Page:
Young adults in Britain turn their backs on alcohol: study

Source:Xinhua Published: 2018/10/11 10:08:00

A quarter of young people in Britain aged 16 to 24 class themselves as non-drinkers of alcohol, a study in London showed Wednesday.

The research by University College London said abstaining from alcohol was becoming more mainstream among young people, with an increase in the proportion of 16 to 24 years olds in England shunning alcohol completely. Researchers said it pointed to the norms around drinking appearing to be changing.

Dr Linda Ng Fat, lead author of the study, said: "Increases in non-drinking among young people were found across a broad range of groups, including those living in northern or southern regions of England, among the white population, those in full-time education, in employment and across all social classes and healthier groups."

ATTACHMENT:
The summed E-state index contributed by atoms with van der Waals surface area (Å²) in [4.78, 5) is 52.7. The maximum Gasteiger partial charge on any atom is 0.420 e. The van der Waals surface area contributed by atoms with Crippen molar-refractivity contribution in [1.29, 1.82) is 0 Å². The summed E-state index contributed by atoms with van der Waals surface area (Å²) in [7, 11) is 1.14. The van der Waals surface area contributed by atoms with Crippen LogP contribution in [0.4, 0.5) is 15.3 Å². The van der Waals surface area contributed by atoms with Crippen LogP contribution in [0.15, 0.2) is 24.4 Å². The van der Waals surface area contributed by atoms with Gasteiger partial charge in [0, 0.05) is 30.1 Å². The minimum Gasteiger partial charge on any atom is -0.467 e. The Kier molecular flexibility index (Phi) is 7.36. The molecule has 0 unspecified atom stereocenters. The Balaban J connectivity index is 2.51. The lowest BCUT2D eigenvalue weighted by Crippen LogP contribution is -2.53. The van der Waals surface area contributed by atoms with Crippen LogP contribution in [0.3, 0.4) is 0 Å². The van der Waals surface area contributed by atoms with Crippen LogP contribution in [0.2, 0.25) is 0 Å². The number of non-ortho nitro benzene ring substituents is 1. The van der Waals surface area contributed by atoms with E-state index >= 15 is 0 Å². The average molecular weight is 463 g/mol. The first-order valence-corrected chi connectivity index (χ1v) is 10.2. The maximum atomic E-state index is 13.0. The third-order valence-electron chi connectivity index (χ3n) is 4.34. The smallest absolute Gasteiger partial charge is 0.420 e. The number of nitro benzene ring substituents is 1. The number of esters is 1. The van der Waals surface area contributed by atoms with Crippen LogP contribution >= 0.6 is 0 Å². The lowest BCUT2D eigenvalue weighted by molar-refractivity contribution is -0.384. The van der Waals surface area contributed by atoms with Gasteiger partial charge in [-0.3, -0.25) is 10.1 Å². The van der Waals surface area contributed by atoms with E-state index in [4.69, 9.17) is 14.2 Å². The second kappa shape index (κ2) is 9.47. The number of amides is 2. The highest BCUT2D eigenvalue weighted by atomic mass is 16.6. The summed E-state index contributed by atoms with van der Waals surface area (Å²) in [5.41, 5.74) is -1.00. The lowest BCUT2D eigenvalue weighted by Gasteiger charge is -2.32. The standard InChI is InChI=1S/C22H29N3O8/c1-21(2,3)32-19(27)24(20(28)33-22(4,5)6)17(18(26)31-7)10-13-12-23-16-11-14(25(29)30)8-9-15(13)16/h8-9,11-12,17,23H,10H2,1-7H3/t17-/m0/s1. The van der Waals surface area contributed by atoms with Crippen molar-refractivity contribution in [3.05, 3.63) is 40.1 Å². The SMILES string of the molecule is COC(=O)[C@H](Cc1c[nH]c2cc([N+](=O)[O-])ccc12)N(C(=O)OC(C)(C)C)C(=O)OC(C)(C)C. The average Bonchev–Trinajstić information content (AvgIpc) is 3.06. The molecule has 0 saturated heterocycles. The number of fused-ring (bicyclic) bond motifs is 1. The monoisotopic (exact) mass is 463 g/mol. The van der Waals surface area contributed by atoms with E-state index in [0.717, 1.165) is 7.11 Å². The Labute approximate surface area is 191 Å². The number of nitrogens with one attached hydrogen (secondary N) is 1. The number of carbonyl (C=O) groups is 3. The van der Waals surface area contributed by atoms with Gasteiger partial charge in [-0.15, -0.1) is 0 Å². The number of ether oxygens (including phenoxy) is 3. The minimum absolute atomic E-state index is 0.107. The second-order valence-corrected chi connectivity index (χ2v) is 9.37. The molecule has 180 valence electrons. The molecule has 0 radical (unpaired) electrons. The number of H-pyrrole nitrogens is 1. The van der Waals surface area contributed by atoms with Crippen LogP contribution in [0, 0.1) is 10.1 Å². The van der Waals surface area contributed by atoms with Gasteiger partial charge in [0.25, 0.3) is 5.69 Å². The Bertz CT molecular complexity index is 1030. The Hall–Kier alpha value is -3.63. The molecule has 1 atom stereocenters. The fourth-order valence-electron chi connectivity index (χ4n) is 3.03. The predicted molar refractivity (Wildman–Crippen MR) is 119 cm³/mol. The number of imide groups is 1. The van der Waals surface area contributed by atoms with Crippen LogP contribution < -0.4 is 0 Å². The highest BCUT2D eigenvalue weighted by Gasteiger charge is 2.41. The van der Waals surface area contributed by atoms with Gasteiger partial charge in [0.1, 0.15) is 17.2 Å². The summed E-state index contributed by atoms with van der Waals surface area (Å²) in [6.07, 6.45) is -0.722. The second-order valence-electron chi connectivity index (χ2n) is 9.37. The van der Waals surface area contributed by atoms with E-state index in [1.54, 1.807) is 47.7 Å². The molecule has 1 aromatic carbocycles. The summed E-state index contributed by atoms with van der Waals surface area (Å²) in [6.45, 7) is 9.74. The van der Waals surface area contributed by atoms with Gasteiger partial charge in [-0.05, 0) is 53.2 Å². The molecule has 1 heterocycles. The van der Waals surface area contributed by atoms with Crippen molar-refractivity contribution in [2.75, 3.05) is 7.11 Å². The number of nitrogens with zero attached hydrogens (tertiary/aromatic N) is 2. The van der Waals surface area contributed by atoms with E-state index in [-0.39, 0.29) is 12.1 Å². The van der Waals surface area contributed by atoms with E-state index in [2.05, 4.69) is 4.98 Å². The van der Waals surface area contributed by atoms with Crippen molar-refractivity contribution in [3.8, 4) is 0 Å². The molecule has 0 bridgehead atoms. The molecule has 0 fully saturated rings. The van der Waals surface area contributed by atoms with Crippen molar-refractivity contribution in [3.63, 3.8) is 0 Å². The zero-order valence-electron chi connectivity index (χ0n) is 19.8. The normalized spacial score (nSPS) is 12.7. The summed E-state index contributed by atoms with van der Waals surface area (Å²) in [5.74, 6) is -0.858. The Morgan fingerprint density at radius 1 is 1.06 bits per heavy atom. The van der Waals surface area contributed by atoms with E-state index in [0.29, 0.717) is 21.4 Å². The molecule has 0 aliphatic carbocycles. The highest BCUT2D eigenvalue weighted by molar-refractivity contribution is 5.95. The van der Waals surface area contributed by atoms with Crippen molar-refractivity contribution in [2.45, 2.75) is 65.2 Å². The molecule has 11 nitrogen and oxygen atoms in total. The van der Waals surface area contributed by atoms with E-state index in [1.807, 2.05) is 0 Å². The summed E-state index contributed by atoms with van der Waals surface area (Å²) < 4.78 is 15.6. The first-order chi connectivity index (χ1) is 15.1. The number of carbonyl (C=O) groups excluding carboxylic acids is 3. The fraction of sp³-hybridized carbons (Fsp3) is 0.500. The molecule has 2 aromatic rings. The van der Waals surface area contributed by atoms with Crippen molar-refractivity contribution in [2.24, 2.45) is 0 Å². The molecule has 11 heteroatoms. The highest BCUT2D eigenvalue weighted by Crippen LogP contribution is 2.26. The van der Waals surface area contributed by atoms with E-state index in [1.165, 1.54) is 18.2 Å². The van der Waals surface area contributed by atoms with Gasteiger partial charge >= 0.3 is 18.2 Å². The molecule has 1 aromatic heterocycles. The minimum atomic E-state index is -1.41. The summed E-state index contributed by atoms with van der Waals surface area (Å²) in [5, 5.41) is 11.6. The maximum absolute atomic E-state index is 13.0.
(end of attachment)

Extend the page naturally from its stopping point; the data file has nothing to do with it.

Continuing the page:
She said the increase in non-drinking was found across many different groups suggesting that non-drinking may becoming more mainstream among young people, which could be caused by cultural factors.

"The increase in young people who choose not to drink alcohol suggests that this behavior maybe becoming more acceptable, whereas risky behaviors such as binge drinking may be becoming less normalized," added Ng Fat, a renowned academic expert on trends in alcohol consumption among young people.

The research, published in the medical journal BMC Public Health, found more than 25 percent of young people now classed themselves as "non-drinkers".

Data from the annual health survey for England studied by the researchers found the proportion of 16- to 24-year-olds who do not drink alcohol had increased over a 10 year period from 18 percent to 29 percent.

In 2005 figures showed that 43 percent of young people admitted to consuming above the recommended limits of alcohol, but 10 years later this proportion had fallen to 28 percent.

But the study of 10,000 young people also found that increased rates of non-drinking were not seen among cigarette smokers, ethnic minorities and people with poor mental health.


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